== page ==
Utilitarians will often look at the big picture to determine the course of action that should be taken. If the decision is made in favor of the happiness of the greatest number of people, then what happens to those who are in the minority group? One example is the death of 6 months old Isis Charm Vas who was thought to be murdered by her babysitter, Ernie Lopez in 2011. Medical examiners failed to take into consideration that the child might be suffering from a rare blood disease.
It is often found that in cases concerning the death of children, the law is quick to convict a person just to close the case as it impacts the society emotionally. Similarly, William Dillon served 27 years in prison for murder before he was exonerated from the crime he did not commit. It is not unusual for the law to convict innocent people just to provide closure for the family of the victims and also to give a sense of satisfaction or justice to the society.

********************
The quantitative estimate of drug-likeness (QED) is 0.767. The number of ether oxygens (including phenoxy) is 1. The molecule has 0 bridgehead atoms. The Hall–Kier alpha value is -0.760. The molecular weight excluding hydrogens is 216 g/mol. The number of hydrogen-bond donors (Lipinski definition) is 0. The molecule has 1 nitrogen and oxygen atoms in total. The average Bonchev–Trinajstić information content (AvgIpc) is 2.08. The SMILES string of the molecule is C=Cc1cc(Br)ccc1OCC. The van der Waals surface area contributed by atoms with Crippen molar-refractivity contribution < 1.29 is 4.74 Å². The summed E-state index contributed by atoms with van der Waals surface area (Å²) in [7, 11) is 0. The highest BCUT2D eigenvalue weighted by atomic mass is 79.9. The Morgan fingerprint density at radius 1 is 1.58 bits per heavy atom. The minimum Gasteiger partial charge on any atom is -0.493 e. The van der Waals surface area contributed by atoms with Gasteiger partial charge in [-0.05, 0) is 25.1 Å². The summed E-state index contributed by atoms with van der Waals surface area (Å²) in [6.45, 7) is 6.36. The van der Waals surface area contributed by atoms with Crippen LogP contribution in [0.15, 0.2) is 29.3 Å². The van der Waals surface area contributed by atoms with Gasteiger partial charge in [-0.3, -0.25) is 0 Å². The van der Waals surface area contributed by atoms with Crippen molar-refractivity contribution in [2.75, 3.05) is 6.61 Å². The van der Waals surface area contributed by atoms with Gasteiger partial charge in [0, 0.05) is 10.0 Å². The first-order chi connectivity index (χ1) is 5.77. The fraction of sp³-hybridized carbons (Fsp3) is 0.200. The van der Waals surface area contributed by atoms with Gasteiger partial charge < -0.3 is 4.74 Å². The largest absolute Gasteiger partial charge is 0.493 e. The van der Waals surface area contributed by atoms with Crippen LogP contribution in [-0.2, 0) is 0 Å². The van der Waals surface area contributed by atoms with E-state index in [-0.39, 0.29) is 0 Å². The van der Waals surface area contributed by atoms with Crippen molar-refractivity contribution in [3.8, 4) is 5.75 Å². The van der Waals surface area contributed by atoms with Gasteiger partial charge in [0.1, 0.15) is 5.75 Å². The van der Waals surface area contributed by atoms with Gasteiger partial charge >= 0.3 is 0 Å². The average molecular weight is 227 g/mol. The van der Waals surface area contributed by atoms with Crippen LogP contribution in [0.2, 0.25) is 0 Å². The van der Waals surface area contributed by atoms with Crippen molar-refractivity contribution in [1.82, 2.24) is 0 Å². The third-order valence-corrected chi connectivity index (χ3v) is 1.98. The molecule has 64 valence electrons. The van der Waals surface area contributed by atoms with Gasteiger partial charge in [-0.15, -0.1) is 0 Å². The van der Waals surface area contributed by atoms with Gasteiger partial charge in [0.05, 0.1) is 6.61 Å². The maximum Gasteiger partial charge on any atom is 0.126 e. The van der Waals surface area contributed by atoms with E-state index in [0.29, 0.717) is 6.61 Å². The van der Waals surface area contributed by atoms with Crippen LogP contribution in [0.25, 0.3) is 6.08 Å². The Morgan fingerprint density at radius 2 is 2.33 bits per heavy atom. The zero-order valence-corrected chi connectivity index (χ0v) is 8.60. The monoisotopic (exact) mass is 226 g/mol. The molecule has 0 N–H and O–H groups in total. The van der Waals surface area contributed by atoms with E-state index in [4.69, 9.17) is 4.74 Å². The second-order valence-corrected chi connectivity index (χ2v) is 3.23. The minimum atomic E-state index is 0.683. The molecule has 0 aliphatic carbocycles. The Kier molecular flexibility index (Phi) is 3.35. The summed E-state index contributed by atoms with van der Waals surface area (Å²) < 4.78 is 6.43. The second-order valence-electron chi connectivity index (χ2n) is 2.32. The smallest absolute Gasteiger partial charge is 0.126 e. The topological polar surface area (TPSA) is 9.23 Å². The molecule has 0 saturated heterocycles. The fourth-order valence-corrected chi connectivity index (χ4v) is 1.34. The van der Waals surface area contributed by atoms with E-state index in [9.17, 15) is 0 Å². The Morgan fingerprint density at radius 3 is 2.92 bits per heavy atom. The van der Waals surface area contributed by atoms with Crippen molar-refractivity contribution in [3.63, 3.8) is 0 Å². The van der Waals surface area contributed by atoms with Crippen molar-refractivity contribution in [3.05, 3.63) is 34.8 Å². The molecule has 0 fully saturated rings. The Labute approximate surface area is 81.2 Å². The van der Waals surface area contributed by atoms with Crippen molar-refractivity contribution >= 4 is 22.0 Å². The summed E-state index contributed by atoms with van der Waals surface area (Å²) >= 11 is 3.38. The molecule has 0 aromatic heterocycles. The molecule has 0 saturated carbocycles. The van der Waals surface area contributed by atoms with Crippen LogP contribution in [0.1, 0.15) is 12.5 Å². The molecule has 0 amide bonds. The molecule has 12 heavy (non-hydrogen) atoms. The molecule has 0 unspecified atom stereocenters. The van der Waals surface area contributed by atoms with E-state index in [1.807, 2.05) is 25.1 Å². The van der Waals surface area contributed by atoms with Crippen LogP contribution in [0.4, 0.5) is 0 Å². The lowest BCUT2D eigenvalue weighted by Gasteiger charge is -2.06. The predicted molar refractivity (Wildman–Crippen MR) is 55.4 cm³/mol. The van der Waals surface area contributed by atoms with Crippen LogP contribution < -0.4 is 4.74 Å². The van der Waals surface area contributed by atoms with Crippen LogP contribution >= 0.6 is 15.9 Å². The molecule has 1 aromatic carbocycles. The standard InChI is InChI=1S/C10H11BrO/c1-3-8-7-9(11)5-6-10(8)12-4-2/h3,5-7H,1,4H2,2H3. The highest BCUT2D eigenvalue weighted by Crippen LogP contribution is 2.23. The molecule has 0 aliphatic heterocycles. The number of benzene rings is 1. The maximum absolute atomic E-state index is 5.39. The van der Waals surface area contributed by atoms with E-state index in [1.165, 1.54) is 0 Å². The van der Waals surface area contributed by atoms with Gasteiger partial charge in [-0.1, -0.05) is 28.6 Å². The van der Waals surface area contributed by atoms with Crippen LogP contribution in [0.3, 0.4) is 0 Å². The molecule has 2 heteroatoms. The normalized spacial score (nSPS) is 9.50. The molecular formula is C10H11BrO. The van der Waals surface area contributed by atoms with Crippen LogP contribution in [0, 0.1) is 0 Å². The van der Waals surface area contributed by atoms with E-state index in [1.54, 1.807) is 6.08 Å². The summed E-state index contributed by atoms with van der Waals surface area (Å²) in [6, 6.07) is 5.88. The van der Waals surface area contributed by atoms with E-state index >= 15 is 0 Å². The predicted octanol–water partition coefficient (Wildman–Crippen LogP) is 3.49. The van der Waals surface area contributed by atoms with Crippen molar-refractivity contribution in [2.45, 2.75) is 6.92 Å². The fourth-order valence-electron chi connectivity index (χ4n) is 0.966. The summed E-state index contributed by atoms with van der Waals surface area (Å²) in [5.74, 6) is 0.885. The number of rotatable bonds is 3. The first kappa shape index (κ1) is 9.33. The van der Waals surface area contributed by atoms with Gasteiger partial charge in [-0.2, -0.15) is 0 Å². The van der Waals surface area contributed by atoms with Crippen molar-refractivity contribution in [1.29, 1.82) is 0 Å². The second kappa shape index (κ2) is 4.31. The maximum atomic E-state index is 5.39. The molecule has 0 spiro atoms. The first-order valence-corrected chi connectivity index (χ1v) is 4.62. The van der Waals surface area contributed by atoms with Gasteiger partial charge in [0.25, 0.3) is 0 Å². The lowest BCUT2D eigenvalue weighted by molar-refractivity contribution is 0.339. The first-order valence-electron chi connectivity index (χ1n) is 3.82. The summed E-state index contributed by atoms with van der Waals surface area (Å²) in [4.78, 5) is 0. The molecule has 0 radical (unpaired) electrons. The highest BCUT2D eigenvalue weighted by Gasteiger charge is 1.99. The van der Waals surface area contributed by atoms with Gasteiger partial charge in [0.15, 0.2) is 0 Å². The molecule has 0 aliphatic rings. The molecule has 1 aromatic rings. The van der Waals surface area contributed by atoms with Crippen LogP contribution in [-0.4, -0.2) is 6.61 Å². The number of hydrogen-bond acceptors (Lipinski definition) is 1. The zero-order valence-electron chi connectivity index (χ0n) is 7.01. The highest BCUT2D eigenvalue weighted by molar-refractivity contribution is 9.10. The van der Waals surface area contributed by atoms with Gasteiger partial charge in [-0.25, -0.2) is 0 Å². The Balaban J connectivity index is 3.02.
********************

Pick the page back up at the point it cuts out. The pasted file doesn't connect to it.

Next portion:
Society will naturally demand justice for these murders, thus putting pressure on the law to act quickly and often, make costly mistakes on behalf of innocents in the process. These people might sometimes be considered as scapegoats. Based on these cases, a utilitarian might argue that in general, it might bring a greater good to the vast majority if such criminal cases were brought to a closure, no matter if the person is truly innocent or not. Sacrificing one person is better than the unhappiness of a whole society.
Closure reduces the hype around a particular case especially if it concerns children, which plays with the sympathy and anger of the society. The theory of utilitarian might argue that it is more important to restore the faith of the people in the law. If too much time is spent finding exact evidence pointing to the right offender in a case like Isis Charm Vas, the community might lose faith in the law thus creating even more problems in future. If no one trusts the law to provide justice, people might stop abiding the law altogether.